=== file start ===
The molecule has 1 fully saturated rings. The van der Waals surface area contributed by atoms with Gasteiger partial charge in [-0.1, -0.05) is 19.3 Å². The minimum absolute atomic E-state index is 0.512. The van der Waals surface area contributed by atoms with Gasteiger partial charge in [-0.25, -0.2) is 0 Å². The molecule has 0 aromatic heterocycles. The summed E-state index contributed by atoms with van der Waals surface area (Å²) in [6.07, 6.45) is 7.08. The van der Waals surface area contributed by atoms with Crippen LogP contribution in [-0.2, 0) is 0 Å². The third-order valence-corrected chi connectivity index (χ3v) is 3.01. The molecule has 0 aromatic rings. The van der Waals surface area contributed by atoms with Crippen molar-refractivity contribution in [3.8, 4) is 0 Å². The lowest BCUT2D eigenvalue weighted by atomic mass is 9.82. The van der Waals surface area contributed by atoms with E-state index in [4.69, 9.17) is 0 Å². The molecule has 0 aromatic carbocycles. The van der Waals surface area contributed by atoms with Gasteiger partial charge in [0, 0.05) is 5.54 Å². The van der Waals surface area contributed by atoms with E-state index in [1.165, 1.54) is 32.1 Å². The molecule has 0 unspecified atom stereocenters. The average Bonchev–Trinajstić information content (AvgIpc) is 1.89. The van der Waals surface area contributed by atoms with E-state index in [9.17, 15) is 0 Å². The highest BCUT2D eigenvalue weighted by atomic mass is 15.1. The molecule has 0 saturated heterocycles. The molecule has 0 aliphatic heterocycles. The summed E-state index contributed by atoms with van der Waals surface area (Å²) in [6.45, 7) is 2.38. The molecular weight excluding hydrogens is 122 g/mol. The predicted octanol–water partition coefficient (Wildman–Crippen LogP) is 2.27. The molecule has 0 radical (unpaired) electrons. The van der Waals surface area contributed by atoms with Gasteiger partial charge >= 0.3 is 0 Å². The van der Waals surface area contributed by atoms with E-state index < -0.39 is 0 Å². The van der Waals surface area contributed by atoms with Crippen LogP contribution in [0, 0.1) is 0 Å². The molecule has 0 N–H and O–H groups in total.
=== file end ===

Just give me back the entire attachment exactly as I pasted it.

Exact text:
The molecule has 1 fully saturated rings. The van der Waals surface area contributed by atoms with Gasteiger partial charge in [-0.1, -0.05) is 19.3 Å². The minimum absolute atomic E-state index is 0.512. The van der Waals surface area contributed by atoms with Gasteiger partial charge in [-0.25, -0.2) is 0 Å². The molecule has 0 aromatic heterocycles. The summed E-state index contributed by atoms with van der Waals surface area (Å²) in [6.07, 6.45) is 7.08. The van der Waals surface area contributed by atoms with Crippen LogP contribution in [-0.2, 0) is 0 Å². The third-order valence-corrected chi connectivity index (χ3v) is 3.01. The molecule has 0 aromatic rings. The van der Waals surface area contributed by atoms with Crippen molar-refractivity contribution in [3.8, 4) is 0 Å². The lowest BCUT2D eigenvalue weighted by atomic mass is 9.82. The van der Waals surface area contributed by atoms with E-state index in [4.69, 9.17) is 0 Å². The molecule has 0 aromatic carbocycles. The van der Waals surface area contributed by atoms with Gasteiger partial charge in [0, 0.05) is 5.54 Å². The van der Waals surface area contributed by atoms with E-state index in [1.165, 1.54) is 32.1 Å². The molecule has 0 unspecified atom stereocenters. The average Bonchev–Trinajstić information content (AvgIpc) is 1.89. The van der Waals surface area contributed by atoms with E-state index in [9.17, 15) is 0 Å². The highest BCUT2D eigenvalue weighted by atomic mass is 15.1. The molecule has 0 saturated heterocycles. The molecule has 0 aliphatic heterocycles. The summed E-state index contributed by atoms with van der Waals surface area (Å²) in [6.45, 7) is 2.38. The molecular weight excluding hydrogens is 122 g/mol. The predicted octanol–water partition coefficient (Wildman–Crippen LogP) is 2.27. The molecule has 0 radical (unpaired) electrons. The van der Waals surface area contributed by atoms with Gasteiger partial charge >= 0.3 is 0 Å². The van der Waals surface area contributed by atoms with E-state index < -0.39 is 0 Å². The van der Waals surface area contributed by atoms with Crippen LogP contribution in [0, 0.1) is 0 Å². The molecule has 0 N–H and O–H groups in total.